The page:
The How to: “Have It Out” With Others.

049. Mommies Face Off

049. Mommies Face Off (Photo credit: annagarcia)

1.  Speak in the “Me” tense.  (Read this post for more information.)

2.  If complaints toward others must be said, give stage.  Then “place” them in a bin so everyone knows that they are there, acknowledged, important and not ignored, even though everyone is talking about “Me” from here on.  Even though the complaints about others are not being talked about doesn’t disqualify them or minimize them.  They are just “binned” for now.

3.  Everyone is going toward their power, freedom and nidus of control – Me.    (Read this post for more information.)

4.  Pick one topic.  (Read this post for more information.)

Today I can’t count.  I believe that’s four self-care tips?

Questions:  What happens when you keep things about Me in the context of arguments?  How does this affect your connection with others?  How is this friendly to you?  Please tell us your story.

15 thoughts on “The How to: “Have It Out” With Others.

  1. Identifying our own self-care need is critical, especially when you are a care-giver. Hard to be present to others when you cannot identify and acknowledge your own needs. Without constant communication and honest dialogue, it usually takes a fit of anger for someone to express their true wants and needs.

    While this type of communication usually gets all the needs (issues) out in the open, the collateral damage done to the relationship needs to be repaired.

    Constant, open dialogue where boundaries, along with wants and needs are clearly expressed, usually helps avoid misunderstanding.

  2. I had it out with someone late last night who was badgering me about a tiff my sister started with me. I had told her once already that I had taken the high road by continuing to be cordial to her. I told her I didn’t want to discuss it further because she doesn’t understand my family dynamics. After she brought it up again I told her she was inebriated and she needed to drop it. I’m not sure why she felt the need to fix my problem but sharing my woes didn’t give her license to badger me.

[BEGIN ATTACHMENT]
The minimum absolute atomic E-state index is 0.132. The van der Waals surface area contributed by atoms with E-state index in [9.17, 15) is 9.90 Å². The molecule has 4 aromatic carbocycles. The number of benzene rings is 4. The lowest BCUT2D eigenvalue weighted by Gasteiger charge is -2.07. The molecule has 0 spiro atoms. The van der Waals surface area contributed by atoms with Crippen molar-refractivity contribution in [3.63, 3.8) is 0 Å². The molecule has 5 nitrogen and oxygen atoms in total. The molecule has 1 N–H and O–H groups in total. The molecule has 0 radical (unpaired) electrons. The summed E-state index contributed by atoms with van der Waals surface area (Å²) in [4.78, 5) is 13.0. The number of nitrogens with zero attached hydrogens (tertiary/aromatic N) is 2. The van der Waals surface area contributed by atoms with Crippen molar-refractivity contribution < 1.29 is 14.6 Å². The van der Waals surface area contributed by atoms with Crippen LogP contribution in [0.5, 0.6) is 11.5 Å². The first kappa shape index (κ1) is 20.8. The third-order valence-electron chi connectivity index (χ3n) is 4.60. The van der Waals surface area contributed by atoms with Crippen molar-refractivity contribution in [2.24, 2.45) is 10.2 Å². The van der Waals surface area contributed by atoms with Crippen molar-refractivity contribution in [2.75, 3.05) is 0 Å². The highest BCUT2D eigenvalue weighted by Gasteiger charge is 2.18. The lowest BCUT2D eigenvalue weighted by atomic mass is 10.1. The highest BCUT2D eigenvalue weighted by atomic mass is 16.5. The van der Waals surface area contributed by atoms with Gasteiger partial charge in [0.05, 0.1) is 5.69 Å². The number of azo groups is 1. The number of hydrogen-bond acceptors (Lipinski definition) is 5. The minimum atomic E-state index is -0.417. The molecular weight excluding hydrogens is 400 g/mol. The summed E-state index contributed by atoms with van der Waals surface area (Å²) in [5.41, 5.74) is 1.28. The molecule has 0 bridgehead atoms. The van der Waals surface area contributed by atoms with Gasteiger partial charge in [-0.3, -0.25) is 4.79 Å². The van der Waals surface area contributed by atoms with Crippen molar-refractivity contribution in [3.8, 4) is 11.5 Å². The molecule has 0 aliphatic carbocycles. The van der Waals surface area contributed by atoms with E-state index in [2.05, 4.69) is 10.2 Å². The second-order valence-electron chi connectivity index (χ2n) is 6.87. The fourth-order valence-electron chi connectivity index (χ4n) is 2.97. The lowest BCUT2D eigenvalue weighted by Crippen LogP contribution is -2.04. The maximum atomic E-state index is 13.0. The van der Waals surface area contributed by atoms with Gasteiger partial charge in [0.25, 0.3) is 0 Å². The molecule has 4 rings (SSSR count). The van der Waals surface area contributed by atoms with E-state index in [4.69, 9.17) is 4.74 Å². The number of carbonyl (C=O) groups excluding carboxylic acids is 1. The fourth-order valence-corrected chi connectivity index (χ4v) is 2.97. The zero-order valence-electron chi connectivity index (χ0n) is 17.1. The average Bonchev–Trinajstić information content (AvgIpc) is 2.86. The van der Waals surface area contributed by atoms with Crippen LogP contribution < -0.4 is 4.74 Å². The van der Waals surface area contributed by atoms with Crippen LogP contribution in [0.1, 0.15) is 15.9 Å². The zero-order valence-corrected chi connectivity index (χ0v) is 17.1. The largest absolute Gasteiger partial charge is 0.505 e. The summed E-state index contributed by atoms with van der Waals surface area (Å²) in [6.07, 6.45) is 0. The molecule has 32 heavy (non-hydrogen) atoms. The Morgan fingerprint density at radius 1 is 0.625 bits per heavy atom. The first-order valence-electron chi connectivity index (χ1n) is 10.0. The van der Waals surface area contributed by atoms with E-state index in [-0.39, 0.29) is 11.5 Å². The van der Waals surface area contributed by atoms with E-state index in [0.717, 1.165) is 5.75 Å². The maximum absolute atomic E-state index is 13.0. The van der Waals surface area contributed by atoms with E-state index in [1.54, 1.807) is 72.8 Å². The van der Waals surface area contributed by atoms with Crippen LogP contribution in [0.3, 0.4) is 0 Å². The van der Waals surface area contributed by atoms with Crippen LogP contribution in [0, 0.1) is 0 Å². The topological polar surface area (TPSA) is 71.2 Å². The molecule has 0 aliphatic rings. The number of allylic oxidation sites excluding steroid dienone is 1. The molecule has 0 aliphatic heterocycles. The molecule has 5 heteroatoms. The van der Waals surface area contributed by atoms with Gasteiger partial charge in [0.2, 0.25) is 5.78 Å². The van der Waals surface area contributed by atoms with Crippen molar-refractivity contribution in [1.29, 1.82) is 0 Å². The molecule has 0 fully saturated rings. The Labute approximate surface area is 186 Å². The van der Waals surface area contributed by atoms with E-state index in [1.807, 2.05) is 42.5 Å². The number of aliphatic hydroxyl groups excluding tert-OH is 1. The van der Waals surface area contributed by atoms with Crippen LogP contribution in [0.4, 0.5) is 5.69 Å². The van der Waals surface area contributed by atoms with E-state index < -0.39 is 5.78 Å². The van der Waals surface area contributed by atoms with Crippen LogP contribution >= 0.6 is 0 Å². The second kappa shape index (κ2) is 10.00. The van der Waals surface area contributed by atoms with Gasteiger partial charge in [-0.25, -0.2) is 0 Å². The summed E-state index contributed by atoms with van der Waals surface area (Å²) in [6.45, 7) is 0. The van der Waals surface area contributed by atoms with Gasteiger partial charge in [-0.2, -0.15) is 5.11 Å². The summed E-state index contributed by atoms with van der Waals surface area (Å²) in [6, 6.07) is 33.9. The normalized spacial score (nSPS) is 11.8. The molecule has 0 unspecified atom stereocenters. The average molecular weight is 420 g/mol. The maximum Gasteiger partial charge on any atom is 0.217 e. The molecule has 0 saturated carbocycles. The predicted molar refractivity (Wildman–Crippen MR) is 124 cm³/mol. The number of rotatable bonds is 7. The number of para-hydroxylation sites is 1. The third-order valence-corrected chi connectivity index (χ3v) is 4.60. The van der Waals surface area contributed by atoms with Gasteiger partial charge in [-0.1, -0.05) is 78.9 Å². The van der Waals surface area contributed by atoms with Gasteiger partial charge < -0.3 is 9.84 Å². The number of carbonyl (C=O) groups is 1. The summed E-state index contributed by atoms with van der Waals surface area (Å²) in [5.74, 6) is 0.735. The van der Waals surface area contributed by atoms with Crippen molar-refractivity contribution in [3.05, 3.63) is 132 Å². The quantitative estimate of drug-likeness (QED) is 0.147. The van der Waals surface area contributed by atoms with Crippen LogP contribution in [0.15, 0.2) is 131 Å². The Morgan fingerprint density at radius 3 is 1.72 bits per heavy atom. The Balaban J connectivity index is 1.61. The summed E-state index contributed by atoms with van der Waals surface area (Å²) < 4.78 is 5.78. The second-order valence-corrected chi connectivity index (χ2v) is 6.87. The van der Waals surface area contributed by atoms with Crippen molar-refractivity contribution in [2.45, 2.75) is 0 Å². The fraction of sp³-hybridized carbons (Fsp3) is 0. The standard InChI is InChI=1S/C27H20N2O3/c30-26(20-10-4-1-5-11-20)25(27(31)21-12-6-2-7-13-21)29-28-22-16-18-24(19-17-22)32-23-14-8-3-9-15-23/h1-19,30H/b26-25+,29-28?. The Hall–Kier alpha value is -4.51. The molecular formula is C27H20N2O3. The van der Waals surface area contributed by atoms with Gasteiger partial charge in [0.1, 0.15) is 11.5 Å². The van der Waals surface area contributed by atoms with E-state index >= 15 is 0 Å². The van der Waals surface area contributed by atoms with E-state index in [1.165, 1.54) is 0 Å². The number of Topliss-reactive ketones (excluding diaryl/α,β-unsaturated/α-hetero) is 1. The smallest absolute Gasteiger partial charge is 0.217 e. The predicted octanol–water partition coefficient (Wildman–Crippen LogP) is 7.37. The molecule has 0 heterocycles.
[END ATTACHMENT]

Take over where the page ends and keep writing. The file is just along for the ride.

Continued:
• our brain is so fragile, vulnerable and yet we don’t see that. we think we can “handle” being cavalier w it, “handle” the unknowns in how our genes will respond to what we do, – it’s marvelous that we are as resilient as we r to the gamble of etoh on our brain as we are. i’m sorry u went through this but i agree, it didn’t have much to do w u. keep on.

  3. Thanks for the reminder. I’ll let you know how it goes, if we can ever get all of the necessary parties together in order to begin the process. Hopeful, but not holding my breath.

  4. Good advice. I may want to go after someone if they seem like they’ve wronged me, but that will just make them less likely to listen. If we want to get anything resolved, we have to be civil. I’ve tried that before, and it helps.

  5. After further info has been revealed to me regarding this person with whom I have a huge conflict, not sure I can “bin” things and just leave them there. Partner’s hubby died last June and this person snooped through my meds and has decided that I had some sort of mental episode and killed the hubby. Coroner declared heart attack. Only thing I want to stuff into a bin is her!

  6. I was willing to use this method and play by these rules, until, I just heard about this wild and crazy accusation this other party has made against me. Now, the gloves are off and someone else will have to pick up her pieces figuatively speaking. The situation can’t possibly get worse and it’s about time someone stands up to her and tells her the truth, whether she believes it or not! Sorry, but tired of playing nice.

  7. I guess being true to ourself is being honest with ourselves when we feel something someone did is not right. I felt the need to ask questions of how something was handled in a ministry for children I help out in. There was a misuse of power and I asked questions. The response I got from these “Godly women” hurt me to the core. All I did was ask questions and wanted them to answer. It’s hard being true to yourself but I knew I needed to stand up for what I felt was right. I hate conflicts, mostly when other people won’t be adults about it. Sometimes is easier to not get involved, I have always stayed quiet because I have felt my feelings are not important. But this time I didn’t stay quiet and a very small part of me is glad that I said it. The other part wants to hide!

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